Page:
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Shipley also said Conservatives will address the ongoing mental health crisis that’s been exacerbated by COVID-19 by providing $1 billion to boost funding for Indigenous mental health and drug treatment programs.

“A Conservative government will recognize Indigenous and treaty rights and work together with Indigenous peoples as partners to resolve longstanding challenges,” he added.

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NDP (Lochhead): Lochhead said an NDP government would implement the UN Declaration on the Rights of Indigenous Peoples and all of the TRC’s 94 calls to action.

“The New Democrats will work with Indigenous people to co-develop a national action plan for reconciliation, drawing on the calls to action to ensure that Canada’s laws, policies (and) practices are consistent with our human rights commitments,” she said.

“We want to establish a national council for reconciliation to provide oversight and accountability for this process and reporting regularly to both Parliament and Canadians.”

Instead of merely consulting with Indigenous peoples, Lochhead said an NDP government would set up a standard of free, prior and informed consent for Indigenous communities that are affected by government policies.

She also said an NDP government wants to transition remote communities to incorporating clean energy alternatives.

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“We believe that the Crown’s relationship to Indigenous people must be based and acknowledged on our country’s colonial history of genocide and stolen lands and include legally binding commitments to fair and equitable redress,” Lochhead said.


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Liberal (Saari): Saari said she fully supports the implementation of the TRC calls to action.

“With regard to Indigenous-protected areas, Indigenous peoples have been strong allies in working to protect land and waters often in the face of provincial resistance,” she said, adding Liberals have started work on Indigenous conserved and protected areas.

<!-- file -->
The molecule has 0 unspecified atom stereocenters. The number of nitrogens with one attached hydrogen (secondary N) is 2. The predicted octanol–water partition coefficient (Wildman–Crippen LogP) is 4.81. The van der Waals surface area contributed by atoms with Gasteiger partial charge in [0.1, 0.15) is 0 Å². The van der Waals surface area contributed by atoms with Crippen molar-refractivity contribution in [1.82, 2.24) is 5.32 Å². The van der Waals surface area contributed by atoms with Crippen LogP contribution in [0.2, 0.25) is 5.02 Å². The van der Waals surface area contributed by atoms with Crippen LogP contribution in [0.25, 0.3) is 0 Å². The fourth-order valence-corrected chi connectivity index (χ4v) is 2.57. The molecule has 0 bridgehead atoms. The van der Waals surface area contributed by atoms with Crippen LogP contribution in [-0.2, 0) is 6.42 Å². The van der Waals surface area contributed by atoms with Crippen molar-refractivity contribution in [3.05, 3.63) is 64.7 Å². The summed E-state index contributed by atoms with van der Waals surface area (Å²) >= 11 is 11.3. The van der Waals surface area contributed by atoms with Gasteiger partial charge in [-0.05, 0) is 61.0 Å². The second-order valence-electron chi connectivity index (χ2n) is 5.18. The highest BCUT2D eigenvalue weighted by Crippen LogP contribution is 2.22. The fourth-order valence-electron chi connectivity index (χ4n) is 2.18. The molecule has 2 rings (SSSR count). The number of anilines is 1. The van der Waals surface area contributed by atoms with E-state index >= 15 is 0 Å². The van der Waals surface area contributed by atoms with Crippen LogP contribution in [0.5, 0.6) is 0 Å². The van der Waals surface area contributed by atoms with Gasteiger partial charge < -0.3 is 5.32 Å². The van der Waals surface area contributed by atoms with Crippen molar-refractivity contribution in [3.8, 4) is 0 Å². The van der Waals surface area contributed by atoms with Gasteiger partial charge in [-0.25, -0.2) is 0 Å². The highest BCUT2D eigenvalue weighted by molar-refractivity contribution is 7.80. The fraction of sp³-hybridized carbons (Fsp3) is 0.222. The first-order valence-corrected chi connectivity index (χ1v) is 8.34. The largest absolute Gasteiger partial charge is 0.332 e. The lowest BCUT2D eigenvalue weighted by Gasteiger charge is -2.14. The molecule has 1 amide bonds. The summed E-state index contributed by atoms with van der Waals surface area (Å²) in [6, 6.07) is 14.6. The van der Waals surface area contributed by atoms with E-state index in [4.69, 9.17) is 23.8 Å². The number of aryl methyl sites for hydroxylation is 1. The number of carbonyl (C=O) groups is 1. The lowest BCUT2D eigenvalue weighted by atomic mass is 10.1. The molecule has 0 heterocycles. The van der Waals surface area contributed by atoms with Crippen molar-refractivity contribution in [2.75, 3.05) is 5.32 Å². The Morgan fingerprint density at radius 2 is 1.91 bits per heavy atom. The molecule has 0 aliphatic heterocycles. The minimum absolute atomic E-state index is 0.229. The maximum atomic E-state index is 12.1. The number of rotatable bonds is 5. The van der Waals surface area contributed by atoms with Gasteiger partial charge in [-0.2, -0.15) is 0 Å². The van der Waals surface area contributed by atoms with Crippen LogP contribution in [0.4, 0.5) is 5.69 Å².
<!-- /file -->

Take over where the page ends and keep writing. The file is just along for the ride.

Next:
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“(We) have launched Indigenous programs across the country to achieve the 30 per cent protection goal.”

Saari also said the Liberals have committed $340 million in additional funding to support Indigenous leadership in nature conservation.

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Moderator: What measures would you take to ensure housing as a right?

NDP (Lochhead): Lochhead said the NDP has a plan to create 500,000 units of affordable housing across Canada, which she insists will create jobs, build rental co-ops and social housing.

“We’re going to set up a direct, faster fund to streamline applications to help communities get the expertise and assistance they need to get projects off the ground now,” she said.

“A New Democratic government will also spur construction of affordable homes by waiving the federal portion of the GST, HST on the construction of affordable rental units. This simple change will help get new units built faster.”

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Lochhead said the government needs to make sure that families who are suffering get immediate relief so that they’re not struggling to afford their rent.

“To help with the housing market, we’re looking to levy 20 per cent on home purchases from foreign investors to help cool the housing market,” she added.

“A core component of our approach is fully implementing the right to housing and working toward the goal of ending homelessness in Canada within a decade.”

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Liberal (Saari): Saari said the government needs to continue its work on housing.

“I was really pleased with the policy platform that came out with us that we’re going to build more affordable houses (1.4 million affordable houses across the country),” she said.

Saari said the Liberals will also introduce a Home Buyer’s Bill of Rights, a rent-to-own program for those who are trying to get into the housing market and a new multi-generational home renovation tax credit to help families expand their homes.

The Liberal candidate also said her party will invest in Indigenous housing and work with Indigenous partners to co-develop an Indigenous housing strategy.

“I can promise we will continue to work to end chronic homelessness,” she added.


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Conservative: Shipley said affordable housing must be a top priority for the next federal government.

“There is a serious problem with supply and demand, and Conservatives will swiftly increase housing supply across the country by effectively funding infrastructure projects,” he said.

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“That means building public transit infrastructure and requiring cities and towns receiving those federal infrastructure funds to increase density near transit.”